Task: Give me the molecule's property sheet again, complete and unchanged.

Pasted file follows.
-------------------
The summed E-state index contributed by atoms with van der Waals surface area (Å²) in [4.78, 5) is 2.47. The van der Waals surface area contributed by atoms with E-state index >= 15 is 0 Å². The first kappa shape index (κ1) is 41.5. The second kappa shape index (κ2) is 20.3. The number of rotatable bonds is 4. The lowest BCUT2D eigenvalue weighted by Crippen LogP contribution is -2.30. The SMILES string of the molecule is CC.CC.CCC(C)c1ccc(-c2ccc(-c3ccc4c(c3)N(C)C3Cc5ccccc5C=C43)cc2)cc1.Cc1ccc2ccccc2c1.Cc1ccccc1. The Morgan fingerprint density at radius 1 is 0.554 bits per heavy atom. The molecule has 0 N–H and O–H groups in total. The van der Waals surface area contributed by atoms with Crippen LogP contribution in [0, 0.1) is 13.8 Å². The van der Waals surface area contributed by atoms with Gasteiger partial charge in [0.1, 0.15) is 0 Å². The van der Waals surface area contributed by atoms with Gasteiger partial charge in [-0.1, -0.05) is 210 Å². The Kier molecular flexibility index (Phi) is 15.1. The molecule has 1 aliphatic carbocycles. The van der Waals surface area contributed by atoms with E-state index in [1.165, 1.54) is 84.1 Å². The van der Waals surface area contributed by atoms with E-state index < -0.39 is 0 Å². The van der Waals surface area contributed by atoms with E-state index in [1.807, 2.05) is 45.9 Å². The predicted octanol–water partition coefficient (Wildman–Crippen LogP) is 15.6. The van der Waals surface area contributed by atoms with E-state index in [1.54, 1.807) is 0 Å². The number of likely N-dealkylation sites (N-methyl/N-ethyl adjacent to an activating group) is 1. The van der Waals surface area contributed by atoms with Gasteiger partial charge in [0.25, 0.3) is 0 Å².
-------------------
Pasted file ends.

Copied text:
The summed E-state index contributed by atoms with van der Waals surface area (Å²) in [4.78, 5) is 2.47. The van der Waals surface area contributed by atoms with E-state index >= 15 is 0 Å². The first kappa shape index (κ1) is 41.5. The second kappa shape index (κ2) is 20.3. The number of rotatable bonds is 4. The lowest BCUT2D eigenvalue weighted by Crippen LogP contribution is -2.30. The SMILES string of the molecule is CC.CC.CCC(C)c1ccc(-c2ccc(-c3ccc4c(c3)N(C)C3Cc5ccccc5C=C43)cc2)cc1.Cc1ccc2ccccc2c1.Cc1ccccc1. The Morgan fingerprint density at radius 1 is 0.554 bits per heavy atom. The molecule has 0 N–H and O–H groups in total. The van der Waals surface area contributed by atoms with Crippen LogP contribution in [0, 0.1) is 13.8 Å². The van der Waals surface area contributed by atoms with Gasteiger partial charge in [0.1, 0.15) is 0 Å². The van der Waals surface area contributed by atoms with Gasteiger partial charge in [-0.1, -0.05) is 210 Å². The Kier molecular flexibility index (Phi) is 15.1. The molecule has 1 aliphatic carbocycles. The van der Waals surface area contributed by atoms with E-state index in [1.165, 1.54) is 84.1 Å². The van der Waals surface area contributed by atoms with E-state index < -0.39 is 0 Å². The van der Waals surface area contributed by atoms with E-state index in [1.807, 2.05) is 45.9 Å². The predicted octanol–water partition coefficient (Wildman–Crippen LogP) is 15.6. The van der Waals surface area contributed by atoms with E-state index in [1.54, 1.807) is 0 Å². The number of likely N-dealkylation sites (N-methyl/N-ethyl adjacent to an activating group) is 1. The van der Waals surface area contributed by atoms with Gasteiger partial charge in [0.25, 0.3) is 0 Å².